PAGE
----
What older people can do to prevent falls
Falls can happen at any age. But because a fall can have serious health consequences, it's especially worthwhile for older people to prevent falls as much as possible. Also, some of the ways that falls can be prevented are quite simple indeed.
One simple and effective measure is to eliminate hazards around the house. For people who are living at home and are at greater risk of falling it can be a good idea to identify hazards in their living area and entryway, and have them removed. This appears to be most successful when done together with a trained professional, such as an occupational therapist. It's also an especially good idea to get rid of hazards for people who have impaired eyesight.
Can exercise programs help?
An age-appropriate exercise program can help people who live at home and who are a greater risk of falling to strengthen their muscles and improve their balance. Research shows that those kinds of programs can prevent falls. Group programs and individual home training are both effective. But it's essential that you choose exercises that are suited to your own physical abilities.
Older people who live in nursing homes usually have more health problems than those who don't. But even for them, a training program could be beneficial. Studies show that even more severely impaired people in nursing homes fall less often if they've been offered an individually tailored training program for avoiding falls. These kinds of programs are usually given by specialists from various fields, such as physiotherapy or geriatric care. A team of experts from different disciplines can recognize individual risks more readily and better adapt the measures to an individual’s needs.
Can discontinuing the use of certain medications lower your risk of falling?
Some medications can increase the risk of falling either when taken by themselves or in combination with other drugs. Studies show that the risk of falling is lowered when the unnecessary use of medication is stopped. The first step is to list all of the medication being used. Then you can talk with a doctor about whether you really need to take all of the medications and whether drug interactions could occur.
Some psychotropic medications are known to increase the risk of falling. People who have symptoms such as severe restlessness, sleeplessness, anxiety or fatigue sometimes turn to these types of medications, such as benzodiazepines. Stopping the use of these medicines step by step can lower the risk of falling. Because dependency on benzodiazepines can start after just a few weeks at a low dose, it's not always easy to stop using it.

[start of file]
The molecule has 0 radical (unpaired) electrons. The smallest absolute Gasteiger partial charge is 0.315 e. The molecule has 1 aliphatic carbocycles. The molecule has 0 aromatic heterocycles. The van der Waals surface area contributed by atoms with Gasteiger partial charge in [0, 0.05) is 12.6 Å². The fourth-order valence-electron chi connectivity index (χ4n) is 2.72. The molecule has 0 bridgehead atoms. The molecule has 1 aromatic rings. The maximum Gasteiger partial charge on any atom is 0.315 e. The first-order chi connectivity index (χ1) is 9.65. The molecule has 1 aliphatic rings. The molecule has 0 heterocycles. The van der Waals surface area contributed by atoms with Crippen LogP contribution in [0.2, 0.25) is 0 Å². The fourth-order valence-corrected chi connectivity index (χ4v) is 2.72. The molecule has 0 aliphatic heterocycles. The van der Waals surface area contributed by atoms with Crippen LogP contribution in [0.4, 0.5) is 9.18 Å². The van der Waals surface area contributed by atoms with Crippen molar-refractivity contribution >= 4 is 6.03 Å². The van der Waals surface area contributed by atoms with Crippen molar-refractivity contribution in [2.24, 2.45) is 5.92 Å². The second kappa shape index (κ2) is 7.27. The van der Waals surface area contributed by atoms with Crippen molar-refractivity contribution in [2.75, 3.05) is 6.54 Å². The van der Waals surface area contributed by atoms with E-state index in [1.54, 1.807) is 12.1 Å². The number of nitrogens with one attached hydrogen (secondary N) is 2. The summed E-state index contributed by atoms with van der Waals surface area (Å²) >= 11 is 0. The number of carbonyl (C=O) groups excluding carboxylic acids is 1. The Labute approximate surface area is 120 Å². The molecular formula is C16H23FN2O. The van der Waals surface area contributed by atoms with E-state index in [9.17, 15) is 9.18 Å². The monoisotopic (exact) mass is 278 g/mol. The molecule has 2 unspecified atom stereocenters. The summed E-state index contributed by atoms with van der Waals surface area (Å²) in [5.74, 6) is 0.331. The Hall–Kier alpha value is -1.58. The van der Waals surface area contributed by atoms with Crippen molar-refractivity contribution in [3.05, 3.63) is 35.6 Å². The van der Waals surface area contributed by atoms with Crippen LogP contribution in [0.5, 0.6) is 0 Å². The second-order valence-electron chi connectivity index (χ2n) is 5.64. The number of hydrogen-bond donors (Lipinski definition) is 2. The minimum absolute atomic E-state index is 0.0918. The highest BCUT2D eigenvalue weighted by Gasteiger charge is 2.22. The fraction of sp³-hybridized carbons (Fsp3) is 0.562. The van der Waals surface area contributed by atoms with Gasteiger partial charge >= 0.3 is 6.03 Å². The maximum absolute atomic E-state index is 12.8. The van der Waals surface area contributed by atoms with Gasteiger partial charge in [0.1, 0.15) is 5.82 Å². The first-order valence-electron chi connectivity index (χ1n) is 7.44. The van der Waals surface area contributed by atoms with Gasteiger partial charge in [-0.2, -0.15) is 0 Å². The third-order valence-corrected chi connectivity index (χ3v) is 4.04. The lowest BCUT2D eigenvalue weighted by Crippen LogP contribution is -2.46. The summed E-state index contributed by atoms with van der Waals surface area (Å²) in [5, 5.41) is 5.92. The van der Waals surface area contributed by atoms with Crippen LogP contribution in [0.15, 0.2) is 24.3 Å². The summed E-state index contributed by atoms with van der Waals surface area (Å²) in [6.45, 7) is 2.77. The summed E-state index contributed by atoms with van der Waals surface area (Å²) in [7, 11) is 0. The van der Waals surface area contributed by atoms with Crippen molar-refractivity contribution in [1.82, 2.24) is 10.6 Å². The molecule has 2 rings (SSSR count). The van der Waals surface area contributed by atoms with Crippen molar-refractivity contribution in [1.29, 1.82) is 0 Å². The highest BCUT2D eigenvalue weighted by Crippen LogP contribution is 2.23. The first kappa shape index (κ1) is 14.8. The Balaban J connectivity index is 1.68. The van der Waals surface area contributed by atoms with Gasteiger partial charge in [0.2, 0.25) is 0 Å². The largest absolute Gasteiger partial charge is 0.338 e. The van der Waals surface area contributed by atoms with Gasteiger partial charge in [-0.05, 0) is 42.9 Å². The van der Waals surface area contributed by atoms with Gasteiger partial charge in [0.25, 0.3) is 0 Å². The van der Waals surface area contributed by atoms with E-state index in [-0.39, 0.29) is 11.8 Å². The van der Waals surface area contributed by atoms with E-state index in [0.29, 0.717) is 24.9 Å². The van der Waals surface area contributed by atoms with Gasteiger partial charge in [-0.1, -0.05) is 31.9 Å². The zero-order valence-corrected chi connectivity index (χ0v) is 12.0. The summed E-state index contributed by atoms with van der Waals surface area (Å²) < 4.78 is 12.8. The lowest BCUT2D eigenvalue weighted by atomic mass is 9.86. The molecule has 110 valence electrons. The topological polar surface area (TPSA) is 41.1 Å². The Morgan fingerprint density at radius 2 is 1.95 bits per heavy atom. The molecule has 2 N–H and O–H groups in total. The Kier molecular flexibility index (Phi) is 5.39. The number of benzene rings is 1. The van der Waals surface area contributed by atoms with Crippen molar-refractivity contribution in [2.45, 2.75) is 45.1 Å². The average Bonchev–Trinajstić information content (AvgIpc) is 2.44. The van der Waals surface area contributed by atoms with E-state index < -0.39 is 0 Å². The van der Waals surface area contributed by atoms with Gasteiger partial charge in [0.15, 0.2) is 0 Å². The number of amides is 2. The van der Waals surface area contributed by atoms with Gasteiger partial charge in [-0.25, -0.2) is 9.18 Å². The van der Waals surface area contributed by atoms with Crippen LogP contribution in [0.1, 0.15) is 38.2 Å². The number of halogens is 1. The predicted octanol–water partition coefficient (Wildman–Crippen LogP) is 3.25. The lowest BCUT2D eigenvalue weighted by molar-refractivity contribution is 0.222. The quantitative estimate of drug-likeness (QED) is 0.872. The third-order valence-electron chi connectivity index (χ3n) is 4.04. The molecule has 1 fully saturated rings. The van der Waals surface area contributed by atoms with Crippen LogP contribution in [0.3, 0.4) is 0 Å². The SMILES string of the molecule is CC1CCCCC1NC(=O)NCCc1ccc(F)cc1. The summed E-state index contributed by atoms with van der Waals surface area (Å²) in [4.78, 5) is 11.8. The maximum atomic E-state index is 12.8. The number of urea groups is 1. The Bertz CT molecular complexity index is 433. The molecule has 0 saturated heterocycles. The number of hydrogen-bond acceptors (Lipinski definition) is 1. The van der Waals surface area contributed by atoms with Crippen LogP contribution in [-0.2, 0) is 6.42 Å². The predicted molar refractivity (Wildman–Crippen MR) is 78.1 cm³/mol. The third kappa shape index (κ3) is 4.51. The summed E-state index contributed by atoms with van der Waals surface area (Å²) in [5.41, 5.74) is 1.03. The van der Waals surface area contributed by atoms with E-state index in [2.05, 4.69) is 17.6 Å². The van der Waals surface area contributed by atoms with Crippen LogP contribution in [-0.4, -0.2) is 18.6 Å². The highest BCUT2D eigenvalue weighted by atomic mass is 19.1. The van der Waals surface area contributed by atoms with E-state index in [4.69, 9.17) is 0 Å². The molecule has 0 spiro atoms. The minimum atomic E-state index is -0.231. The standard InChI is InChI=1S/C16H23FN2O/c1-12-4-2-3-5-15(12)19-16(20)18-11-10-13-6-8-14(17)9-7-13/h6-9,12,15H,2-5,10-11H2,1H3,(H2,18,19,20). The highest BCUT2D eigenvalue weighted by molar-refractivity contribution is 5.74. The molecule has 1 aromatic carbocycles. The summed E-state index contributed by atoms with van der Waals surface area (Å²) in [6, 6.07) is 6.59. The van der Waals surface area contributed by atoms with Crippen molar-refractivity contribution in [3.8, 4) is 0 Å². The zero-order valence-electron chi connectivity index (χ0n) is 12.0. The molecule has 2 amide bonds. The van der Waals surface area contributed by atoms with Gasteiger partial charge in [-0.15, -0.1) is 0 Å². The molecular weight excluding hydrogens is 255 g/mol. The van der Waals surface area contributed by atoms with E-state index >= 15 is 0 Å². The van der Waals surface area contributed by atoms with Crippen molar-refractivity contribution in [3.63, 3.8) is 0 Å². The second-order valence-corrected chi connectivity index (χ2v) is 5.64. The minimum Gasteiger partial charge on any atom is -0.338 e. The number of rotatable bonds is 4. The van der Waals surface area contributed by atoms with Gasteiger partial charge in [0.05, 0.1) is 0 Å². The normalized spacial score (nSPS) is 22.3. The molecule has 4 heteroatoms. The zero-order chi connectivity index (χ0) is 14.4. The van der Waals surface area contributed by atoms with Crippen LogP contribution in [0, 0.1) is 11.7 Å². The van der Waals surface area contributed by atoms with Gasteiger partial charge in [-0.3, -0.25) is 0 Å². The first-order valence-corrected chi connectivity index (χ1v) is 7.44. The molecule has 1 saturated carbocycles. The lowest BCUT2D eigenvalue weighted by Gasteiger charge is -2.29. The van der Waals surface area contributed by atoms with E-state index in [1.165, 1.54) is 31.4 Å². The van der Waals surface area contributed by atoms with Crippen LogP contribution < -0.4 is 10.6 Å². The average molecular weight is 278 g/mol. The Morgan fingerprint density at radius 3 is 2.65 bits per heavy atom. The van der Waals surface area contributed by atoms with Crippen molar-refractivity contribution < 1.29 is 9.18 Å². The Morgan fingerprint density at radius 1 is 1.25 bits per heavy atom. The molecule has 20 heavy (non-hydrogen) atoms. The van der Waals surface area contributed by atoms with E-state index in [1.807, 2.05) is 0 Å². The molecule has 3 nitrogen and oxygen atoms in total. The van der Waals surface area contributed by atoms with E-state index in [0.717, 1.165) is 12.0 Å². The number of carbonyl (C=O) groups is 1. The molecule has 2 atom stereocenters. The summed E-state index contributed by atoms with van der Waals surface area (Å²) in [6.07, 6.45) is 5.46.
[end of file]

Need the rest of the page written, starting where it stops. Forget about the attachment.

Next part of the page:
Can vitamin D prevent falls?
Current research suggests that vitamin D can help to avoid falls in people who have low levels of vitamin D. Vitamin D doesn't have any effect in people who already have normal levels of vitamin D. A blood test is used to determine vitamin D levels.
Vitamin D is believed to strengthen muscles, and it also promotes the absorption of calcium and phosphate from the bowel. Having enough calcium in the body is important for normal bone metabolism and, as a result, bone stability. Vitamin D might be more effective when taken together with calcium.
Vitamin D and calcium can have adverse effects. These particularly include the development of kidney stones. European and U.S. authorities recommend taking not more than between 1,000 and 1,300 mg of calcium in the form of dietary supplements a day.
What can people with certain health problems do?
Some studies also show that people can lower their risk of falling by getting treatment for certain health problems:
- People who have cataracts can lower their risk of falling by having the cloudy lenses surgically removed and replaced by artificial lenses to improve their eyesight.
- Getting a pacemaker could be a good idea for some arrhythmias (irregular heartbeat).
- People who have problems with their feet can prevent falls by using inlays or doing foot and ankle exercises.
What else might help?
In some studies doctors, nurses, physiotherapists and occupational therapists analyzed the individual risk of falling for older people and then recommended preventative measures based on their findings. They checked, for instance, whether the participants had vision or other health problems that would increase the risk of falling, and whether they could benefit from wearing glasses or using a walker. These individualized interventions proved helpful.
In winter, wearing spikes or “snow chains” on your shoes could reduce the risk of falling outdoors. These chains are fixed around the sole of the shoe and are intended to prevent you from slipping in icy conditions, much as conventional snow chains do for cars. In one study this strategy helped to prevent falls.
Even though there is a lot you can do to prevent falls, not every fall can be avoided. That is why it's important especially for older people and people with osteoporosis to know how they can strengthen their bones to protect themselves.
Cameron ID, Gillespie LD, Robertson MC, Murray GR, Hill KD, Cumming RG et al. Interventions for preventing falls in older people in care facilities and hospitals. Cochrane Database Syst Rev 2012; (12): CD005465.
Gillespie LD, Robertson MC, Gillespie WJ, Sherrington C, Gates S, Clemson LM et al. Interventions for preventing falls in older people living in the community. Cochrane Database Syst Rev 2012; (9): CD007146.
Lee SH, Kim HS. Exercise Interventions for Preventing Falls Among Older People in Care Facilities: A Meta-Analysis. Worldviews Evid Based Nurs 2016; 14(1): 74-80.
Sherrington C, Michaleff ZA, Fairhall N, Paul SS, Tiedemann A, Whitney J et al. Exercise to prevent falls in older adults: an updated systematic review and meta-analysis. Br J Sports Med 04.10.2016 [Epub ahead of print].
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